Identity Theft, Identity Theft Protection, ID Theft
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Criminal Identity Theft: The Consequences Of Being Somebody Else

By Amanda Randell
Published: Sunday, September 20th, 2009

Identity theft can be defined as any measure taken to try and be someone who you are not. Someone who is a victim of identity theft can face severe consequences. Identity theft can be in several forms, one of which is criminal identity theft.

Criminal identity theft happens when an accused has given out someone else’s name, date of birth, driver’s license, or social security number to the person who is investigating him or her. This kind of identity theft can also make use of counterfeit id, or stolen legitimate papers of that person to claim to be that person.

It is often that a person uses another’s driver license or any set of identification to claim to be someone else to a law enforcement officer. The impostor could also simply cite a name of a person he knows, a friend or relative, and claim to be that person upon arrest. These kinds of arrest are usually traffic violations and may require for the impostor to show up in court. However, when he does not show up, he is issued a bench warrant and the person due for arrest will be the one the impostor claims to be.

When this happens, the accused that is in the first place innocent is persuaded to appear in court and sentenced to jail time. It can go both ways, the now accused might have no idea that he was used to vouch for another’s crime or he may have been informed about the crime he would face, either way he is still arrested.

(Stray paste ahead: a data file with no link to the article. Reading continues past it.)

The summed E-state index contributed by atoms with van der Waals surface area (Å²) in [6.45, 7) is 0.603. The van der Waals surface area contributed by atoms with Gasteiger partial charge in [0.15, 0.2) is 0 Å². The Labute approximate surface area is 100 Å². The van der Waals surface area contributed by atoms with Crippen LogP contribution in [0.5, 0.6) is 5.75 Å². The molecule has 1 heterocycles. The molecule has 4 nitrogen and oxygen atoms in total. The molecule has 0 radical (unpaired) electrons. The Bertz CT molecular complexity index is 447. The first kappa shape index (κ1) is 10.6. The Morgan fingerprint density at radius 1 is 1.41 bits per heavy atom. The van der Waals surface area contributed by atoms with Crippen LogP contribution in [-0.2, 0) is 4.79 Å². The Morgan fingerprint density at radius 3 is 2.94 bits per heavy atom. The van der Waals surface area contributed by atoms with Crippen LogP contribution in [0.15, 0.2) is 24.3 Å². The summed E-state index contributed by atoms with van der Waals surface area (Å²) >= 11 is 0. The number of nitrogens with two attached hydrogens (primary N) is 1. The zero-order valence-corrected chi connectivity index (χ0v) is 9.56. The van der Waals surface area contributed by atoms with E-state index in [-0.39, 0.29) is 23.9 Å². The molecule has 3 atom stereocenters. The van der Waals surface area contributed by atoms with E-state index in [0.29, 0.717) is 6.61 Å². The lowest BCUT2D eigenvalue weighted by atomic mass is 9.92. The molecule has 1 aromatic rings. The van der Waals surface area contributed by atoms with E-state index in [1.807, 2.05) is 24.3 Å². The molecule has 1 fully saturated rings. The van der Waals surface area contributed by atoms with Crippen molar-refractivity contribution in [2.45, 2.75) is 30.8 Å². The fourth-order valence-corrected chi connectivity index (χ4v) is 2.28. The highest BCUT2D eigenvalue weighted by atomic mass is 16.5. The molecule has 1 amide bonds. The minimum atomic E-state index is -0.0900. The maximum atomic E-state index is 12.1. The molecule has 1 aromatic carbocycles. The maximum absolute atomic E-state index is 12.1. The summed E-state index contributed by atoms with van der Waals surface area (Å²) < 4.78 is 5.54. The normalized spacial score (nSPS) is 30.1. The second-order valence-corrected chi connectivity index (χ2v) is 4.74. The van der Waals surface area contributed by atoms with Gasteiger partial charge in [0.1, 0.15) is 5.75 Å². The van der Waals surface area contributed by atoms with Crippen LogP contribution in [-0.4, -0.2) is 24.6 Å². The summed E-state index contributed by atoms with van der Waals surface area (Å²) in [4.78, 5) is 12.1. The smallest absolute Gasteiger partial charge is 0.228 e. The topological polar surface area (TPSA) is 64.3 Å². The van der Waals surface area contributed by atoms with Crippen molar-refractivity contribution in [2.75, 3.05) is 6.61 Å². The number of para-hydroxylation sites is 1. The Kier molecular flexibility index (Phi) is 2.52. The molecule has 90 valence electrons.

Another possibility is that the impostor does appear in court. He pleads guilty and is sentenced to county jail. The impostor would provide a different name with a set of information about the person he claims to be. The name is recorded in a country wide data base and usually spread across other crime investigation data bases. Thus, it creates a record for a person who had no idea of committing the crime.

Victims of identity theft usually are not signed up identity theft protection services. These victims who are unaware of being used for identity theft would sometimes only find out when they have been rejected or fired from employment. It is because of the criminal records that certain companies would not trust you to be their employee. A person will later learn that he is a victim once he obtains the reason of being rejected or fired.

Unfortunately, the victim does not have the ability to clear his records completely. The victim could only minimize the damage done but the records will stay in justice computer systems.

Identity theft prevention can be done by keeping a detailed log of all the conversations involved in the arrest. Make sure that the case and conversations are done in writing, especially when you’re clearing your name. Keep copies of these documents as evidence and make sure that they are sent through air mail and not e-mail because it may not be that reliable for containing confidential information.

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